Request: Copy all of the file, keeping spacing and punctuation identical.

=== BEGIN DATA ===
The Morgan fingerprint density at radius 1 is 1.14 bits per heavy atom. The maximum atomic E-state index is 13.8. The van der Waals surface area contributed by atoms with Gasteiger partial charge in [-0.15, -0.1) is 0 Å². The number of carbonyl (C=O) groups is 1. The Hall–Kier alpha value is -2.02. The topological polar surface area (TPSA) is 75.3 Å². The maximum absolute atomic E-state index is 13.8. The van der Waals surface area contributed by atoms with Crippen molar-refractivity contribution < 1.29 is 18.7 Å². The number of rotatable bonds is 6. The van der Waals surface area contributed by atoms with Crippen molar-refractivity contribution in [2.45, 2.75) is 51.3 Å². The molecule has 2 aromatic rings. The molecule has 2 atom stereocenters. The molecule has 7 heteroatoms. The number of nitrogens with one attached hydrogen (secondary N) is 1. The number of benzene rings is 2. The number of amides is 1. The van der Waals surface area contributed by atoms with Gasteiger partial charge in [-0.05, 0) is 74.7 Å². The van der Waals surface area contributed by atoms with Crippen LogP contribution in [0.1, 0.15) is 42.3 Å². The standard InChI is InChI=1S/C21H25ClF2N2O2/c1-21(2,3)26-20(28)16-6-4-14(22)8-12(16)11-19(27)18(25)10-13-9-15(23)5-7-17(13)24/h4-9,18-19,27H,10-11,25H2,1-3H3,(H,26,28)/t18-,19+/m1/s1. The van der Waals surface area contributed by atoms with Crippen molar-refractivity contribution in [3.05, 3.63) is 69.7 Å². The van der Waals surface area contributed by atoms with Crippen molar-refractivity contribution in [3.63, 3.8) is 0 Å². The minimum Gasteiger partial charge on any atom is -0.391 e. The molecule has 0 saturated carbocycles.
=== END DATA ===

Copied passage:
The Morgan fingerprint density at radius 1 is 1.14 bits per heavy atom. The maximum atomic E-state index is 13.8. The van der Waals surface area contributed by atoms with Gasteiger partial charge in [-0.15, -0.1) is 0 Å². The number of carbonyl (C=O) groups is 1. The Hall–Kier alpha value is -2.02. The topological polar surface area (TPSA) is 75.3 Å². The maximum absolute atomic E-state index is 13.8. The van der Waals surface area contributed by atoms with Crippen molar-refractivity contribution < 1.29 is 18.7 Å². The number of rotatable bonds is 6. The van der Waals surface area contributed by atoms with Crippen molar-refractivity contribution in [2.45, 2.75) is 51.3 Å². The molecule has 2 aromatic rings. The molecule has 2 atom stereocenters. The molecule has 7 heteroatoms. The number of nitrogens with one attached hydrogen (secondary N) is 1. The number of benzene rings is 2. The number of amides is 1. The van der Waals surface area contributed by atoms with Gasteiger partial charge in [-0.05, 0) is 74.7 Å². The van der Waals surface area contributed by atoms with Crippen LogP contribution in [0.1, 0.15) is 42.3 Å². The standard InChI is InChI=1S/C21H25ClF2N2O2/c1-21(2,3)26-20(28)16-6-4-14(22)8-12(16)11-19(27)18(25)10-13-9-15(23)5-7-17(13)24/h4-9,18-19,27H,10-11,25H2,1-3H3,(H,26,28)/t18-,19+/m1/s1. The van der Waals surface area contributed by atoms with Crippen molar-refractivity contribution in [3.05, 3.63) is 69.7 Å². The van der Waals surface area contributed by atoms with Crippen molar-refractivity contribution in [3.63, 3.8) is 0 Å². The minimum Gasteiger partial charge on any atom is -0.391 e. The molecule has 0 saturated carbocycles.